After a brain injury, it’s awfully easy to get stuck in every single moment.
Everything seems different. Everything is different. Your brain has changed, and you have to devote a whole lot of time to each and every moment, as though it were the only one in your life.
Focusing on the present with laser-like attention became my main form of brain injury rehab. After all, I had to retrain my brain to make sense of what was going on around it, and I had to acclimate (all over again) to certain things I had once taken for granted.
Like brushing my teeth and taking my shower and getting dressed in the proper order each morning.
Like washing dishes and cooking and fixing simple snacks without losing my temper.
Like going to bed at a decent hour and getting up to exercise each morning.
The things that I had once taken for granted… well, that familiarity was taken from me, when I fell in 2004. And everything fell apart.
We don’t realize till it’s gone, how much we really do take for granted, and how much we depended on the predictability to structure our lives. When it disappears, all hell breaks loose. Literally.
But now, after 10+ years of really drilling down on the details of every day, moment to moment, I seem to have turned a corner. And now I’m looking at the “long haul” — what’s ahead of me, not next week or next month, but 10 years down the line… 20… 30… and beyond. I wasn’t born yesterday, but I also come from a long-lived family, and I can realistically expect to live at least 20 years longer than my peers. Maybe even longer than that.
So, I’m shifting my attention away from immediate stuff and concentrating on the big picture. What else is out there? What else can I learn? How else can I grow? Where can I find interesting things to expand my mind and life?
It’s all out there, waiting for me. And it is for you, too.
MRI coming up… partly to check on that pineal cyst that was discovered back in 2009. Everyone has assured me it’s no biggie. Tons of people have them. MRI with contrast. Get ready. Last time, I got a little sick from it. So long as I know ahead of time, I can prepare.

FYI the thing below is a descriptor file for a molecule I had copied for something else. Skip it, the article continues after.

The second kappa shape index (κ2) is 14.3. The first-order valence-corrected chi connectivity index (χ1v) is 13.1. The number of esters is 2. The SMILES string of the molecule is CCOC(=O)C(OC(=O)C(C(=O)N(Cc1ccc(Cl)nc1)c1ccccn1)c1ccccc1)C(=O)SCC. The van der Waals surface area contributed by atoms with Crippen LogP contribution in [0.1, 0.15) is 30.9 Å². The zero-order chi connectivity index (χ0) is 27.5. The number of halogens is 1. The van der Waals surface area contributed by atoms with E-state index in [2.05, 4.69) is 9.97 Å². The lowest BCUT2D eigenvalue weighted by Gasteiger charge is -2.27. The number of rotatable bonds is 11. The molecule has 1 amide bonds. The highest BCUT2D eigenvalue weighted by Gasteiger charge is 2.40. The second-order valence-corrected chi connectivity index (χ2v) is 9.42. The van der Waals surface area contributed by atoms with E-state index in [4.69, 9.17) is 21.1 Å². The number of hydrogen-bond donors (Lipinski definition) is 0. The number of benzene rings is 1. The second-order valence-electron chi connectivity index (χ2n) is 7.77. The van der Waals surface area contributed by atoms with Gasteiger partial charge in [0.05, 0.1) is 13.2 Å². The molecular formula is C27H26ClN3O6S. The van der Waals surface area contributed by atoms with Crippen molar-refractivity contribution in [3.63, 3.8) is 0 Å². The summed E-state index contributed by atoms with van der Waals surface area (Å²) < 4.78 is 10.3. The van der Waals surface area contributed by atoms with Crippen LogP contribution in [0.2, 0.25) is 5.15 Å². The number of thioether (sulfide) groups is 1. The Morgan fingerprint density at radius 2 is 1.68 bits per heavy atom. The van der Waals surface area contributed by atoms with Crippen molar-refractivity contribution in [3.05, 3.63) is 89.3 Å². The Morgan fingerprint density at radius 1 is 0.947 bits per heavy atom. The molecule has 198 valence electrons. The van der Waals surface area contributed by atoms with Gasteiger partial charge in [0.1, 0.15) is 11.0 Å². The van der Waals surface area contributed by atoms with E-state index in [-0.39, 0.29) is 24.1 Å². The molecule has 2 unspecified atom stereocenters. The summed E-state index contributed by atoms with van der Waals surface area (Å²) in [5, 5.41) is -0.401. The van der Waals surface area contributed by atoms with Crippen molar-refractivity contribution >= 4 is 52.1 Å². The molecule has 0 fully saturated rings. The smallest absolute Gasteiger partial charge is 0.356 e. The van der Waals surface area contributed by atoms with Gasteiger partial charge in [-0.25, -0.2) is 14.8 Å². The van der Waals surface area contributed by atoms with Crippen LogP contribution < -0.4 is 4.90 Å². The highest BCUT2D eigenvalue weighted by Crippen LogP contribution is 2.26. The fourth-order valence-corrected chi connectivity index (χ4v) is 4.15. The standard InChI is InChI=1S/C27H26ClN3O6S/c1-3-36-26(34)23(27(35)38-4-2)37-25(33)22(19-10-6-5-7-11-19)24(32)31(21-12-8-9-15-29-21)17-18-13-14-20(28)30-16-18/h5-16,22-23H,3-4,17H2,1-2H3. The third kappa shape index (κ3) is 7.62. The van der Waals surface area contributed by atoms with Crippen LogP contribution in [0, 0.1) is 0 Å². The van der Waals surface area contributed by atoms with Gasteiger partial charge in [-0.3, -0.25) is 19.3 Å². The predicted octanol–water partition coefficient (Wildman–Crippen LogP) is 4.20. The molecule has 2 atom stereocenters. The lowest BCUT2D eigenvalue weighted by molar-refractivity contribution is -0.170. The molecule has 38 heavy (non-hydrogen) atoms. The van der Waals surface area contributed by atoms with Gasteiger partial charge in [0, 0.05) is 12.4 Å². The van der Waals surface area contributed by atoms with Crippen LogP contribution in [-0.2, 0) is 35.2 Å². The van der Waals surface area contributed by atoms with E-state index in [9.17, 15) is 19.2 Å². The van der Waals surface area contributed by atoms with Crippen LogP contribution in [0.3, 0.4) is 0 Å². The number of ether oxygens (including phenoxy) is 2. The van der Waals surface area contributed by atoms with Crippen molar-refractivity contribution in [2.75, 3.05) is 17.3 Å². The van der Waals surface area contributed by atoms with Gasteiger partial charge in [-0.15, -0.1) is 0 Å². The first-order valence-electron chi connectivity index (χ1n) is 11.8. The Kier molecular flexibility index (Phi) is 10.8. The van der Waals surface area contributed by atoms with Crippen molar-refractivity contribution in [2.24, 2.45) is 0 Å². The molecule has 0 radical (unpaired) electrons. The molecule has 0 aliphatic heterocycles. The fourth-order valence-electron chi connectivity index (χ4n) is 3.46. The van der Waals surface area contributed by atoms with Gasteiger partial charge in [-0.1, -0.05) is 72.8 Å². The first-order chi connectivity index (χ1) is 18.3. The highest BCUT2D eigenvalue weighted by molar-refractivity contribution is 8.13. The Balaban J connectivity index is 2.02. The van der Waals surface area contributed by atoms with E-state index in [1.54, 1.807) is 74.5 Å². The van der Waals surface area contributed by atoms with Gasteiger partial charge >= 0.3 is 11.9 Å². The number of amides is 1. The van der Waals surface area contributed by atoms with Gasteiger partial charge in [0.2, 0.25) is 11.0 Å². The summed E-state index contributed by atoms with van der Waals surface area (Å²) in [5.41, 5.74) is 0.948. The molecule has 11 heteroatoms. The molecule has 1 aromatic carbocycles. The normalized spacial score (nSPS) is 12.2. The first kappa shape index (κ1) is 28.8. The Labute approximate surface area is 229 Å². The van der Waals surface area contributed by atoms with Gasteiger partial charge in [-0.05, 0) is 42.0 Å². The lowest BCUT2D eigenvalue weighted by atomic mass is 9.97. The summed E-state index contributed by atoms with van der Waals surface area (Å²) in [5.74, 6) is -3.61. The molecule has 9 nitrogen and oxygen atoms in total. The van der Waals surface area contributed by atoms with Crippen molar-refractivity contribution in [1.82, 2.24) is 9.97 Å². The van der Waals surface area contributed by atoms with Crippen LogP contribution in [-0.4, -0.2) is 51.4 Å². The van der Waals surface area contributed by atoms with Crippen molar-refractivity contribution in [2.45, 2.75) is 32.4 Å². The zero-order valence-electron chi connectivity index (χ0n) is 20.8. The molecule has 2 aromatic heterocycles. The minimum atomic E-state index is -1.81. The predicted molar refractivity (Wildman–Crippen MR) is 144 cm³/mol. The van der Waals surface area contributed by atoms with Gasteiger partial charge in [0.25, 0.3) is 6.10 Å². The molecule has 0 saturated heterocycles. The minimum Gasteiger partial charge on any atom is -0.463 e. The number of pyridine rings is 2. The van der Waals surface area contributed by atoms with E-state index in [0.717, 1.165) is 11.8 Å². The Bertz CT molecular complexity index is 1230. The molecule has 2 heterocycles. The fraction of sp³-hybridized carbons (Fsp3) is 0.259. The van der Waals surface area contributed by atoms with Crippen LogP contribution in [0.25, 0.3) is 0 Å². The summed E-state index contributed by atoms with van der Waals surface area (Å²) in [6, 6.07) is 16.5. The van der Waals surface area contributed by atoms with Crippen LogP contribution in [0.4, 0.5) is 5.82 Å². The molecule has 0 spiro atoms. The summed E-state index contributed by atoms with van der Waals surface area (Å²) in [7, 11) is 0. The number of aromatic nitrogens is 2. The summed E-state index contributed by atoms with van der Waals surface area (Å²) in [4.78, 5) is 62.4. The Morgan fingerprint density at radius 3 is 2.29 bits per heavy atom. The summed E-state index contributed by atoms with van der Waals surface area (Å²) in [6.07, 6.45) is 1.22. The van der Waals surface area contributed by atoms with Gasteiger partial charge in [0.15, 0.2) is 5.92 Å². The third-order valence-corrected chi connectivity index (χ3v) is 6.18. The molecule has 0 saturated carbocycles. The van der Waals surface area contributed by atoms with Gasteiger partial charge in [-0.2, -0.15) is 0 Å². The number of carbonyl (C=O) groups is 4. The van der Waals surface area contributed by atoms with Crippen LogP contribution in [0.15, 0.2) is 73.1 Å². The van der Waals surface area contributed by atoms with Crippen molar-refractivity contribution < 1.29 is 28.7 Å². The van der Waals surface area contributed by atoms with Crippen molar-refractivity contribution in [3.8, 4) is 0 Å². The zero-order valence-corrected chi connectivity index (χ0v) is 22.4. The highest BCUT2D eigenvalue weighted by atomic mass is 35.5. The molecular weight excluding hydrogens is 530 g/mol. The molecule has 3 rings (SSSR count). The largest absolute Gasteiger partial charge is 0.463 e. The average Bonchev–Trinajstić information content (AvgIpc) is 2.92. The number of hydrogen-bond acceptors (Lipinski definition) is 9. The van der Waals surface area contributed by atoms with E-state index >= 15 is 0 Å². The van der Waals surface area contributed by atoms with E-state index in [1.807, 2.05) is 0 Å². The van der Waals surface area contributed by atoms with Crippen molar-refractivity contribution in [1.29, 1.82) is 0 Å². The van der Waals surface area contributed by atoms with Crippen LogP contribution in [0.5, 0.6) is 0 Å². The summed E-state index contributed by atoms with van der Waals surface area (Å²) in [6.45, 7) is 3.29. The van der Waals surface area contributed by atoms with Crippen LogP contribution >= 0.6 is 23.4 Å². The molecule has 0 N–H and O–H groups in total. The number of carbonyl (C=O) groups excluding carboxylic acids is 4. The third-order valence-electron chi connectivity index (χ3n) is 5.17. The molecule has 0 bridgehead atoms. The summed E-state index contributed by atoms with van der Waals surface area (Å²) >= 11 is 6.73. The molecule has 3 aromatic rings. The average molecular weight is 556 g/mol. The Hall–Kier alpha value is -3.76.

Thought everything was going well. Then got a call from the dr.’s office. Apparently, my insurance company told them that my coverage was terminated on March 1 – two months ago.
And not at all true. Premiums have been deducted from my account like clockwork, and I have coverage till the end of November.
So, after a few harried phone calls, I got people back on track. Not at all true. I do have coverage.
You never know when something will come up that challenges you, and that is especially true of TBI. With traumatic brain injury, there is often a surprise just around the corner, or right in front of you when you least expect it.
I’ve been struggling with this for many years — many, many years — and over time, the constant adjustment/readjustment has really taken a toll on me. It’s pushed me and pulled me and really strung me out. And it’s doing it again with this job I have. Somehow, the things I thought I was doing well, are turning out to be not so great, according to some. And I’m feeling a lot of pressure to make things right.
It’s not so much the added work that gets me, it’s the jolt and the shock of being confronted over things that are pretty tough to hear and to handle. It’s the surprise(!) of having someone say, “You know what? You’re screwing up, and it’s making us all look bad.”
… Just when I thought I was doing so well.
I have taken several approaches with this — trying to control the situations I find myself in, to minimize the element of surprise, and trying to put some limits on how much I take on in the course of each day.
The problem is, I get busy. And I literally cannot manage and control every single experience that comes my way. There is always an element of the unexpected, and rather than trying to exclusively head things off at the pass, I need to add more readiness to my “behavioral toolbox”.